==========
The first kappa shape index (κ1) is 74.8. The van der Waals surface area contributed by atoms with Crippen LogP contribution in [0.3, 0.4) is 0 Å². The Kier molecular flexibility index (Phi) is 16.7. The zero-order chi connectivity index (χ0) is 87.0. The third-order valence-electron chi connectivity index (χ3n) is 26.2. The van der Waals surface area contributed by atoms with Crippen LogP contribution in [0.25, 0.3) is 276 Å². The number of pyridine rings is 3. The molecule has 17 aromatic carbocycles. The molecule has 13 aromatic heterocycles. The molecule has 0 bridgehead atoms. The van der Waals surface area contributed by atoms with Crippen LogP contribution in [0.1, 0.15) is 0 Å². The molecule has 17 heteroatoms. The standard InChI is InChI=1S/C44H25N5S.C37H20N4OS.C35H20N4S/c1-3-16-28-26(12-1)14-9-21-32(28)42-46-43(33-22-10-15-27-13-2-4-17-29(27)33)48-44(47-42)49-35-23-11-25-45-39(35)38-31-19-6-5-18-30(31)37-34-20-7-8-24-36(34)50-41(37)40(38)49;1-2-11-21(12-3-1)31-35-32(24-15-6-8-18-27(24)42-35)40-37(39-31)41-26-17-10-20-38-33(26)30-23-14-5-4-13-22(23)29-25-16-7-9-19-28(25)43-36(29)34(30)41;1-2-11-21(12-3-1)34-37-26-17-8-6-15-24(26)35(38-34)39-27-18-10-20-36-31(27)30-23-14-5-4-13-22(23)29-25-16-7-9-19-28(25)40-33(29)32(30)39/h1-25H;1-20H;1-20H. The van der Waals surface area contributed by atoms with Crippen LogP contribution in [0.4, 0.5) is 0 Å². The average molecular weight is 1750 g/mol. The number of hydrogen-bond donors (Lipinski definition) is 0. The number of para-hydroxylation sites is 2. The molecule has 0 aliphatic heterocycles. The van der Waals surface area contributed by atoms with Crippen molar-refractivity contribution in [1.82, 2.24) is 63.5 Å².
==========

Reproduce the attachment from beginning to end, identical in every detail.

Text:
The first kappa shape index (κ1) is 74.8. The van der Waals surface area contributed by atoms with Crippen LogP contribution in [0.3, 0.4) is 0 Å². The Kier molecular flexibility index (Phi) is 16.7. The zero-order chi connectivity index (χ0) is 87.0. The third-order valence-electron chi connectivity index (χ3n) is 26.2. The van der Waals surface area contributed by atoms with Crippen LogP contribution in [0.25, 0.3) is 276 Å². The number of pyridine rings is 3. The molecule has 17 aromatic carbocycles. The molecule has 13 aromatic heterocycles. The molecule has 0 bridgehead atoms. The van der Waals surface area contributed by atoms with Crippen LogP contribution in [0.1, 0.15) is 0 Å². The molecule has 17 heteroatoms. The standard InChI is InChI=1S/C44H25N5S.C37H20N4OS.C35H20N4S/c1-3-16-28-26(12-1)14-9-21-32(28)42-46-43(33-22-10-15-27-13-2-4-17-29(27)33)48-44(47-42)49-35-23-11-25-45-39(35)38-31-19-6-5-18-30(31)37-34-20-7-8-24-36(34)50-41(37)40(38)49;1-2-11-21(12-3-1)31-35-32(24-15-6-8-18-27(24)42-35)40-37(39-31)41-26-17-10-20-38-33(26)30-23-14-5-4-13-22(23)29-25-16-7-9-19-28(25)43-36(29)34(30)41;1-2-11-21(12-3-1)34-37-26-17-8-6-15-24(26)35(38-34)39-27-18-10-20-36-31(27)30-23-14-5-4-13-22(23)29-25-16-7-9-19-28(25)40-33(29)32(30)39/h1-25H;1-20H;1-20H. The van der Waals surface area contributed by atoms with Crippen LogP contribution in [0.4, 0.5) is 0 Å². The average molecular weight is 1750 g/mol. The number of hydrogen-bond donors (Lipinski definition) is 0. The number of para-hydroxylation sites is 2. The molecule has 0 aliphatic heterocycles. The van der Waals surface area contributed by atoms with Crippen molar-refractivity contribution in [1.82, 2.24) is 63.5 Å².